Oil retreats from 2016 peaks
Oil prices dipped Thursday as traders took profits one day after the market hit 2016 peaks in response to news of falling US production.
Around 1115 GMT, New York’s West Texas Intermediate (WTI) for delivery in June slipped three cents at $45.30 a barrel.
Brent North Sea crude for June nudged nine cents lower to $47.09 a barrel compared with Wednesday’s close.
Prices had surged to 2016 highs for the second straight day Wednesday after the Federal Reserve left interest rates unchanged but appeared less concerned about global conditions, opening the door a crack to a rate hike in June.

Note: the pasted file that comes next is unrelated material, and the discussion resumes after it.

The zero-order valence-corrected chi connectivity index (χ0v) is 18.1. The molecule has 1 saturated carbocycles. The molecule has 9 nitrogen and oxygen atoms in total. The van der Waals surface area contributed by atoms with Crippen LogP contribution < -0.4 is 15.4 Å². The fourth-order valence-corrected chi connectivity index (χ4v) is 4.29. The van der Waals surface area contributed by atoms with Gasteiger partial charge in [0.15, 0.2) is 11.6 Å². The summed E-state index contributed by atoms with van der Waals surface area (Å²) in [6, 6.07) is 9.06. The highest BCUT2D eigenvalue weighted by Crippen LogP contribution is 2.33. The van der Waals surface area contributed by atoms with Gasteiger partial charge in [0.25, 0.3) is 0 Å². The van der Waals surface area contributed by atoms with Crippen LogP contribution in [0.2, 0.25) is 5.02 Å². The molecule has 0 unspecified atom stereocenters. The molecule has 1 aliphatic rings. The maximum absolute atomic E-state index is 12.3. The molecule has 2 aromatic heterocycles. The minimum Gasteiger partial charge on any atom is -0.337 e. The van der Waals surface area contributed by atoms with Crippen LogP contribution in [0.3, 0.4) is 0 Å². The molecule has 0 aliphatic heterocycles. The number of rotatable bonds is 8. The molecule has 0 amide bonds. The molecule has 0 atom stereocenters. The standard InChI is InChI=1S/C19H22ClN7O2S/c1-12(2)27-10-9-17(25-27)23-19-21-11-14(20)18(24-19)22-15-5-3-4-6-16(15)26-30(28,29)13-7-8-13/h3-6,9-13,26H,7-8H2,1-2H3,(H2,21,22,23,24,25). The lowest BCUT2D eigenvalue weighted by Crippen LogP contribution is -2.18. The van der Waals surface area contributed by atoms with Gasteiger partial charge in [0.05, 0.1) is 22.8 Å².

New York crude hit $45.62 and Brent North Sea oil struck $47.47 — the highest points since November.
Commercial crude stockpiles jumped by two million barrels in the week to April 22.
That was slightly more than analysts expected and took inventories to their highest level since October 1929 at 540.6 million barrels.
Rising US oil inventories tend to push prices lower because they add to the stubborn global supply glut and indicate weaker demand in the world’s biggest crude-consuming nation.
However, US government data also showed that production dropped by 15,000 barrels per day (bpd) to 8.94 million bpd last week.
“Any sign of production going down is a good sign,” said Peter Lee, a Singapore-based analyst at BMI Research.
Prices have recovered from February lows that saw them hit levels not seen since 2003.
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